Although Franz Anton Hoffmeister is best remembered
today as a publisher, his work-list is extensive and includes
over sixty symphonies and a number of operas, not to mention over
thirty string quartets. The three quartets on the present Naxos
disc date from around 1791. All three of them exude a most approachable
confidence that is more than adequately projected by the Aviv
String Quartet. His music is expertly crafted, gratefully written
an, above all, exquisitely charming without making any pretence
This young Russo-Israeli quartet has evidently
earned its place in Naxos’ ‘Laureate Series’. The quartet was
formed as recently as 1997. The young musicians bring with them
a string of competition wins, and on the strength of the present
release these were fully deserved. The F major quartet, Op. 14
No. 1 is a case in point. The jolly first movement is suffused
with delightfully sprung rhythms; the Poco adagio breathes an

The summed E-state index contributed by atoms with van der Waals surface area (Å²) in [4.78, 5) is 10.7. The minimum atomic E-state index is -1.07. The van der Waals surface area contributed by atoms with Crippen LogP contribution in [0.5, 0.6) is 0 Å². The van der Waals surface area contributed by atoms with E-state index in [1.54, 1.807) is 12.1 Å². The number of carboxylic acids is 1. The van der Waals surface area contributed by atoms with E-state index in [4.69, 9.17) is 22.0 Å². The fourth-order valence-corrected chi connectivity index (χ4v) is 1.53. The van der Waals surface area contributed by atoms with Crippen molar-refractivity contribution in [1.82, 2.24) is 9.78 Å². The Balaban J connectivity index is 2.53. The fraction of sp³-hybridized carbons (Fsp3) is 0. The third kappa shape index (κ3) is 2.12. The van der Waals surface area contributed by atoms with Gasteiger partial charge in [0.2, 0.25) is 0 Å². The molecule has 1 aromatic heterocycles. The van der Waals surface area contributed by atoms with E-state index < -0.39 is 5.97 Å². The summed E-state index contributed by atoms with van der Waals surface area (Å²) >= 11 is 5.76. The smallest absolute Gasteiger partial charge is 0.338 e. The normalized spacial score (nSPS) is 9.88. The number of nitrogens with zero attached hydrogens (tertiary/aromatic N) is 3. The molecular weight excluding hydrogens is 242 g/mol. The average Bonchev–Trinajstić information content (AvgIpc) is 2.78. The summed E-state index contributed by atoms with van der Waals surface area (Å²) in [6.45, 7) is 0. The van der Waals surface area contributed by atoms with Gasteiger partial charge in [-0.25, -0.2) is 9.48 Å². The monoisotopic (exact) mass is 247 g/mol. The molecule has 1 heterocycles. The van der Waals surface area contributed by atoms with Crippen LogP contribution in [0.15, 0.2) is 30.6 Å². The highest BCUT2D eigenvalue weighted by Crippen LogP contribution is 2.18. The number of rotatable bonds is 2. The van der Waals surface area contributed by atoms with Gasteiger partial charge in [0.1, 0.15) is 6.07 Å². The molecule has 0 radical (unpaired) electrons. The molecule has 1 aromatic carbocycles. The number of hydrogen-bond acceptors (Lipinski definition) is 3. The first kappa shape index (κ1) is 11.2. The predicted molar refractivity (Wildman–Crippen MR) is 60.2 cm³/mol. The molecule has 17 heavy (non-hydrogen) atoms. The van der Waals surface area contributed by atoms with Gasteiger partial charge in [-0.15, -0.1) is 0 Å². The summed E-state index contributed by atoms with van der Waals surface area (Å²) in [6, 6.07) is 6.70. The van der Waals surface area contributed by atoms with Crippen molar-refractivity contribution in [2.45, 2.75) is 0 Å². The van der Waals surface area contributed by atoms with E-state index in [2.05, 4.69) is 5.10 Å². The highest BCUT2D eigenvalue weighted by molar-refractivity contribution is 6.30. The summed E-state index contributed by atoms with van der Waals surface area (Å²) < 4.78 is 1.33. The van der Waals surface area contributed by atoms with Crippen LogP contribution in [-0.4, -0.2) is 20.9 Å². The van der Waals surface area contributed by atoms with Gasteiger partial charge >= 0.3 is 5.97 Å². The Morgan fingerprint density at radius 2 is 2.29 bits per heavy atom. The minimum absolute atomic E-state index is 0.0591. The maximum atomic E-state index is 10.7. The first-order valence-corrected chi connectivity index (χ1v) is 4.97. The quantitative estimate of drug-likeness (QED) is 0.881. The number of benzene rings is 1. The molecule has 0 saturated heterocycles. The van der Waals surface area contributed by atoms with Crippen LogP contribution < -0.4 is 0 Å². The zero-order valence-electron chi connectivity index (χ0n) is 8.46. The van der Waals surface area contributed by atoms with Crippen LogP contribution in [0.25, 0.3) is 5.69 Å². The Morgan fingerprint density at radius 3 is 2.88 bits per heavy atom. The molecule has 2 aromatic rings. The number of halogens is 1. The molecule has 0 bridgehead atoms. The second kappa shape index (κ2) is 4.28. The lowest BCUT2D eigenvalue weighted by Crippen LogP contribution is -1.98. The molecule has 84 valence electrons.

easy charm. The finale, with its fresh accents, confirms the invigorating
nature of the whole piece.
The B flat quartet is very much of the same ilk.
The concentration from the players in the first movement is most
commendable – it is as if they are saying, ‘We take this music
seriously and you should, too’. There are some lovely references
to hunting calls (appropriately for the chosen key) and in the
Romance Sergey Ostrovsky’s violin sings purely and sweetly. Interchanges
between violin and cello are beautifully rendered, while the almost
preternatural civility of the finale is peppered with surprisingly
As might perhaps be expected, entering the minor
mode for the final quartet on the disc leads to deeper thoughts.
The Vivace is indeed lively, but intense at the same time. The
stately and dignified Adagio cantabile matches this movement well.
The final movement effectively banishes the clouds.
An interesting excursion into one of the byways
of the string quartet repertoire. The recording is entirely acceptable.
A joy from first to last.
See also review
by Michael Cookson